Chelsea Anne Person
Columbus State University Athletics: Todd Reeser
I remember a conversation I had with a friend about two weeks ago. “I’m diving head first and praying there’s a very large and deep pool beneath me,” I said. My friend laughed. She knows how dramatic I can be.
I described to her with some panic in my voice my goals for my internship with Todd Reeser, Columbus State University Athletic Director. While I was fully aware of what I signed on for when I took the internship: plan an inaugural women’s athletics philanthropy luncheon, craft human interest stories about our athletes or members of our athletics community, and assess areas where CSU Athletics could improve their communication strategies; reality set in. I actually had to follow through.
Despite the initial shock, my first 30 days have been incredible. There has never been a moment where I could take a back seat approach. Todd, has challenged me to be as creative as possible, seek challenging feature topics, and think big.
As anyone who has taken a course with Dr. McCollough knows, research holds a foundational role in all campaigns. The two weeks I devoured articles and blog posts about women’s philanthropy luncheons. I called friends and interviewed trusted sources that had experience in women’s philanthropy and could share advice. I also searched for venues, compared prices, scheduled and conducted site visits. Ultimately with the help of the committee, we committed to a date, time, location and menu.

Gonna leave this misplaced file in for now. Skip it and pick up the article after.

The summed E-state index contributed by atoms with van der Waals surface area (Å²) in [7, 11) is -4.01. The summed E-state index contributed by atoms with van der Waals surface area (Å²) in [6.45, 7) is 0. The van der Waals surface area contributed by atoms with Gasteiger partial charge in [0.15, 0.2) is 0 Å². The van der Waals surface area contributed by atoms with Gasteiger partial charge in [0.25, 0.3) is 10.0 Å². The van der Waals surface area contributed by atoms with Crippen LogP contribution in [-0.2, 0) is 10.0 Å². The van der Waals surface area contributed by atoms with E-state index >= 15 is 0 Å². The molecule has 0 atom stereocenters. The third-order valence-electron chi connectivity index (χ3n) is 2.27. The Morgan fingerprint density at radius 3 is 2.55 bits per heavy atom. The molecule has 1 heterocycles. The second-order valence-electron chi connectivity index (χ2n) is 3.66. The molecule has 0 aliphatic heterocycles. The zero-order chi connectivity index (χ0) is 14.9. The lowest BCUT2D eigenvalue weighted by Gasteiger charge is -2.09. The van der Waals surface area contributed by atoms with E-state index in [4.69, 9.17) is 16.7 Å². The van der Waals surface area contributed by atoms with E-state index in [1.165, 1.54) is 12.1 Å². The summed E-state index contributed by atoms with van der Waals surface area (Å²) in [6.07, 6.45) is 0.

At the same time, I was searching for feature topics. One thing I learned in a News Writing course last spring was sometimes the best way to find a story is to go where people are talking. Sounds obvious, but it’s tempting to sit behind our screens and Google topics instead of leveraging our relationships and asking, “So, what’s going on? What are your teammates up to? How’s the basketball team doing?”
The last question led to my first feature story. The topic was challenging and sensitive. I didn’t know how to approach my initial interviews and was intimidated. Nevertheless, I decided that I was equipped, I had an opportunity and I would do my best. I’ll let the readers decide how I faired.
In closing, I have realized there’s an illusion that it easier to be reactive. Taking the back seat can seem safer. If I have learned anything in the last 30 days, it is to be proactive. Do not take the back seat, sit shotgun. This takes time, energy and risk. But I have been encouraged: I am more resourceful than I think I am (the Internet is wonderful), tasks are growth opportunities (in my case, there are many), and if my best results in “failure,” I know better for next time (failure is a tool).